Opinion | Is Biden good for the Jews?

Donald Ray Schwartz
Photo courtesy of Donald Ray Schwartz

By Donald Ray Schwartz

In days gone by, in the time of a liminal event such as a presidential inauguration, it was common for nervous Jewish people to ask, “Iss dos goot fer der Yidin?” Is this good for the Jews?

When it comes to President Joe Biden, my answer is an unequivocal yes.

Biden will be the president for all Americans: Catholic, Protestant, Muslim, Jewish, people of color and refugees. Jews will have much to do with national and international affairs.

Devotees of the former occupant of the Oval Office may feel that Israel might not have as much support from the new president, but Joe Biden has Jewish connections and sympathies toward our co-religionists here and abroad, and he supports Israel.

When it comes to Israel, Biden has a close relationship with Benjamin Netanyahu. (During the Obama-Biden administration, the U.S. agreed to give Israel $38 billion in military assistance, the largest military aid package the U.S. had ever given.) Biden’s appointee for ambassador has also stated the embassy will remain in Jerusalem.

Kamala Harris, our intrepid vice president, is married to Douglas Emhoff, our second gentleman. Emhoff’s two Jewish children, Cole and Ella, from a previous marriage, regard their stepmom as “Momale,” the sobriquet they awarded her following the wedding. Now accomplished adult children, with pride and honor they stood with their stepmom and dad during her swearing-in ceremony. Harris said of her stepchildren, “They are brilliant, talented, funny kids who have grown to be remarkable adults. I was already hooked on Doug, but . . . it was Cole and Ella who reeled me in.”

The president himself has Jewish grandchildren, from his two sons, Hunter and Beau, and a daughter, Ashley.

Chuck Schumer, the Jewish senator of New York, is now the highest-ranking elected Jewish official ever. Perchance more than anyone, he tolerated Mitch McConnell’s refusal to allow important issues and bills to be forwarded for a vote. When another Jewish senator, Jon Ossoff (as well as Rev. Raphael Warnock) were sworn in to their Senate seats, the Senate became evenly split between Democrats and Republicans, meaning that Harris, as Senate president, will hold the tie-breaking vote. For the first time, the majority leader is Jewish and his colleague upon the dais has a Jewish husband and Jewish stepchildren.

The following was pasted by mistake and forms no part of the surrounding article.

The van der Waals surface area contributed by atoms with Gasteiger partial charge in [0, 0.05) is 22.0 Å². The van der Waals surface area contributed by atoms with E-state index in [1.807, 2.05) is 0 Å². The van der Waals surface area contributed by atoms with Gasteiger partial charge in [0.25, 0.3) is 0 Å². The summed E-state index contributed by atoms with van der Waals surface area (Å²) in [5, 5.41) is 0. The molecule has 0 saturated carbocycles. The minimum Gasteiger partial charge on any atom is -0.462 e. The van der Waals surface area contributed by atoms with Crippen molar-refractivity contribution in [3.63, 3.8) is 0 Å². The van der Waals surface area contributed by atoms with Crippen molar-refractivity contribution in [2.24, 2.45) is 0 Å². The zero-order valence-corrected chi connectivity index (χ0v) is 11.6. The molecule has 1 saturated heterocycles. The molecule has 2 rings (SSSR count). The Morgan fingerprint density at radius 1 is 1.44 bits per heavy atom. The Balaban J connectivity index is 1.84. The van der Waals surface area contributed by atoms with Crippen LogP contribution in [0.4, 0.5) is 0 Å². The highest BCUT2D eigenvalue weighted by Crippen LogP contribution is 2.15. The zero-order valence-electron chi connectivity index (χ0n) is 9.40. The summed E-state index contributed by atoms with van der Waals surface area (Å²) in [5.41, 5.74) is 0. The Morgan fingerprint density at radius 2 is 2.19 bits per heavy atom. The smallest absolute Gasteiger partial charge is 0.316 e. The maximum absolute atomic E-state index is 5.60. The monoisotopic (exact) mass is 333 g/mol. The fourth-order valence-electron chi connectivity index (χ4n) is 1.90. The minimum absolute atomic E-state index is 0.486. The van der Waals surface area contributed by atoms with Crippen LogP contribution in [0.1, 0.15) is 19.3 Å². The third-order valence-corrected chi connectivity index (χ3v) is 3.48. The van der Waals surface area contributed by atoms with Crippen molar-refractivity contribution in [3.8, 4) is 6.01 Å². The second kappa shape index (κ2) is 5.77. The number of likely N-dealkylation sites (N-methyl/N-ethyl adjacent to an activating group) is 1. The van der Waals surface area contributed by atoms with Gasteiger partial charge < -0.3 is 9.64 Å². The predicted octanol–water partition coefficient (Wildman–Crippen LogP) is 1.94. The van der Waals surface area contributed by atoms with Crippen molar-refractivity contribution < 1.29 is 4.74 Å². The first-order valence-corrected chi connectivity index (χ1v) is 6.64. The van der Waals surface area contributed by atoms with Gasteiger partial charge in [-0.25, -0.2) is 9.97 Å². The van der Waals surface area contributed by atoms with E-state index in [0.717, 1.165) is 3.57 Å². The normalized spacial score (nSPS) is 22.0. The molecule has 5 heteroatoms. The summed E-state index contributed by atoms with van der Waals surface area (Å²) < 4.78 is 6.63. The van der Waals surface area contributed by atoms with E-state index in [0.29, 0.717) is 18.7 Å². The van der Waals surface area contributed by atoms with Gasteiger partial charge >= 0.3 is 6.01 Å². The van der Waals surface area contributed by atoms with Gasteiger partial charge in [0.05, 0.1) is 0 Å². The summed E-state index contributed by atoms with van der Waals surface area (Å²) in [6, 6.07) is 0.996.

In no small measure, Biden has also appointed Jewish people to cabinet, security and other positions of national and international import. These include Ron Klain, White House chief of staff; Merrick Garland (who would have been a brilliant Supreme Court Justice, but for McConnell’s hypocritical manipulation) for attorney general; Blinken, secretary of state; Wendy Sherman, for deputy secretary of state; Janet Yellen, Treasury security; and many, many more. With Schumer in attendance, there could be held a(n) (egalitarian) minyan.

To close: Biden made frequent trips to synagogue minyans and services in Wilmington, Del., with “his Rabbi,” Leonard Gewirtz, z”l. His other Delaware rabbi friend, Michael Beals, in interpretation of the week’s parshah, pointed out, for him, Biden’s rise to the Oval Office arrived as we read b’nai Yisrael’s journey out of slavery in Egypt to liberty.

The priestly benediction that Beals administered to Biden, ends with these words:

May the Lord bless you and keep you/May the Lord cause His/Her countenance to shine upon you/May the Lord be gracious to you and bring you peace.

May peace come in our time.

Donald Ray Schwartz is a well-published author. He lives in Mt. Washington with his wife, Ann, and they are members of Moses Montifiore, where he teaches classes for adults. He is an associate professor of speech, theatre and mass communication at the Community
College of Baltimore County (retired).

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